Written by Ryan Ike, and republished with his kind permission
After my thread (and post) about how game audio people (and freelancers in general) don’t charge enough, a lot of people responded with “I want to charge more, but I don’t know how to price myself.”
It’s easy, but you need to analyze your work, a thing lots of us don’t do. I’ll explain:
Most of us, especially if you’ve been at this awhile, have a basic idea how long it takes to make X thing. “I can write a minute of finished music in a week working full time hours, less if it’s a genre I’m comfy with, more if it requires lots of live players” Something like that.
As freelancers, we’re charging for our skillset, but even more so, we’re charging for our time. And a TON of us forget to take this into account when we set our rates on a new project.
If you sign on to write a full sized indie game soundtrack, (let’s say roughly 45 minutes of music), break it down. How long does it take you to write a 3-4 minute track? Or a minute of music? What about edits and revisions?
Yes, this is tricky and not an exact science, and every project differs based on the working dynamic, the type of work, etc. But just ball park it.
In most cases, you’ll find you’re charging not nearly enough for the amount of work you’re set up to do
Once you have an estimate on how much of your time this will take, charge based on THAT.
In most cases, you’ll find you’re charging not nearly enough for the amount of work you’re set up to do. If I charged $20,000 for the above example and it takes me roughly a week to write 1 min of music, that’s 20k over 45 weeks at BEST.
If we do a little math on that, that works out to roughly 11 dollars an hour if I”m putting in a full 40 hour workweek each week. That’s way under minimum wage here in Seattle, and a lot of other places too.
And that’s the really surprising thing I’ve learned by asking fellow audio folks to compare how much of their time they’re providing VS what they get paid. An absolute ton of you aren’t even working for minimum wage. You’re working for less.
I was chatting about this with a sound designer friend of mine who wanted to raise their rates, but wasn’t sure what to raise them to. I won’t name them, but they’ve worked on some incredibly popular things you’ve DEFINITELY heard of.
ME: Well, how long does it take you to make a sound asset, usually?
THEM: I mean, they’re all different, but usually around 3 hours.
ME: Ok, and what do you charge?
THEM: $50 per file.
ME: So . . . like 17 bucks an hour?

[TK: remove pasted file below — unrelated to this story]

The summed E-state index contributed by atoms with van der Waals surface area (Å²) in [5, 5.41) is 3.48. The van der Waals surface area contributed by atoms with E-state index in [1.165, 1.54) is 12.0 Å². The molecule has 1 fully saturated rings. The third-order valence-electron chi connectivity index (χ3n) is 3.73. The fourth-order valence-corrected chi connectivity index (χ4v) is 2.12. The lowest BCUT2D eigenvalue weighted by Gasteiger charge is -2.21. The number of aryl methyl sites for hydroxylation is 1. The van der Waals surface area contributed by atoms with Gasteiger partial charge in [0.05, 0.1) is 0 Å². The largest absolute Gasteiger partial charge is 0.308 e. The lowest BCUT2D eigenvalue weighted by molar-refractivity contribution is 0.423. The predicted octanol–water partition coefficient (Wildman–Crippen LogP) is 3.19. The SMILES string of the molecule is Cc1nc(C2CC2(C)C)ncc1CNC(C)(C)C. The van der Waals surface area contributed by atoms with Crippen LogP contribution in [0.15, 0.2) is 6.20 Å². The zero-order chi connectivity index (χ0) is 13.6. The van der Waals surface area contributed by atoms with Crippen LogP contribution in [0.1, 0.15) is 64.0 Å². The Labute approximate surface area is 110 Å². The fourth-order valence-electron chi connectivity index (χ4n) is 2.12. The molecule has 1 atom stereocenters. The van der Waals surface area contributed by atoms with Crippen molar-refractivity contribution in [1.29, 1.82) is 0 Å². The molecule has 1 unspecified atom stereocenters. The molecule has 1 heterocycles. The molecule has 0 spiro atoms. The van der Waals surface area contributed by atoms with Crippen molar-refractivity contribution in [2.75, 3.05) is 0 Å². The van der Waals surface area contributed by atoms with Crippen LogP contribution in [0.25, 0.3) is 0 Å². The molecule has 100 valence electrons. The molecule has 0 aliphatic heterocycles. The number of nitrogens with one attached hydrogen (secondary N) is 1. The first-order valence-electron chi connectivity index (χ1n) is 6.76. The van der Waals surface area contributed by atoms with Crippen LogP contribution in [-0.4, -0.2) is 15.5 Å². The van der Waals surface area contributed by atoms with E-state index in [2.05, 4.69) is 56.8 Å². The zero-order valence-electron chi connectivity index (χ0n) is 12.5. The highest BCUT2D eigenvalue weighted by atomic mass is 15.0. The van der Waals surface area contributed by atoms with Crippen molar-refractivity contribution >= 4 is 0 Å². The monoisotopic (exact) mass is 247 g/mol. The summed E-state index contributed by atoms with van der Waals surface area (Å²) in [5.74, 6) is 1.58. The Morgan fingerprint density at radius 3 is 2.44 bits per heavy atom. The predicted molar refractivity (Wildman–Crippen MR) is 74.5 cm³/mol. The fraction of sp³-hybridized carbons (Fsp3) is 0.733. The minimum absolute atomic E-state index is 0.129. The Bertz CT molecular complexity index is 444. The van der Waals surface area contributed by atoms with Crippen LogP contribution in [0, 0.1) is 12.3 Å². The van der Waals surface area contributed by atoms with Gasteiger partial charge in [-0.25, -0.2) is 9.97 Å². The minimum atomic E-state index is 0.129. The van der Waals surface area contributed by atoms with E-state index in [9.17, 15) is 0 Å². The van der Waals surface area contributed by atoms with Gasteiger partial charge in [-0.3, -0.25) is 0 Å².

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And again, this person is crazy talented and has already worked on some major franchises, and they’re still barely charging over minimum wage where we live. And didn’t even really realize it, because we’re not used to thinking of our work in terms of time spent.
Game audio is far, far from a minimum wage-level job. The amount of time and practice required to get good, the cost of building a studio space and having the right gear/software, going to cons to network and stay in business, it’s HUGE.
Yet so many of you charge barely more than what you’d get paid if you worked at Starbucks. And not that working there is bad, of course, but it doesn’t require years of practice and thousands of dollars in gear to be employed there.
So, the next time you’re figuring out the finances of a new gig, think how much an hour of your time as a creative professional SHOULD be worth. 50 bucks? 60? More (typically, yes, more).
Break down the amount of work, figure out how long it’ll take you, and charge accordingly.
And it doesn’t matter if you prefer to charge clients based on X amount per track or asset, X amount for the whole project, or if you actually just bill based on how many hours you worked. But base X on how much time you’ll spend, and how you value that time.
Ryan Ike is a composer and sound designer based in Seattle, WA, with work spanning games like Gunpoint, West of Loathing, and Where the Water Tastes Like Wine. Outside of making audio, he spends his time trying to help newcomers find their place in the game industry, and is passionate about making sure that game audio pros (and creatives in general) are getting the pay and respect they deserve. You can listen to his work here
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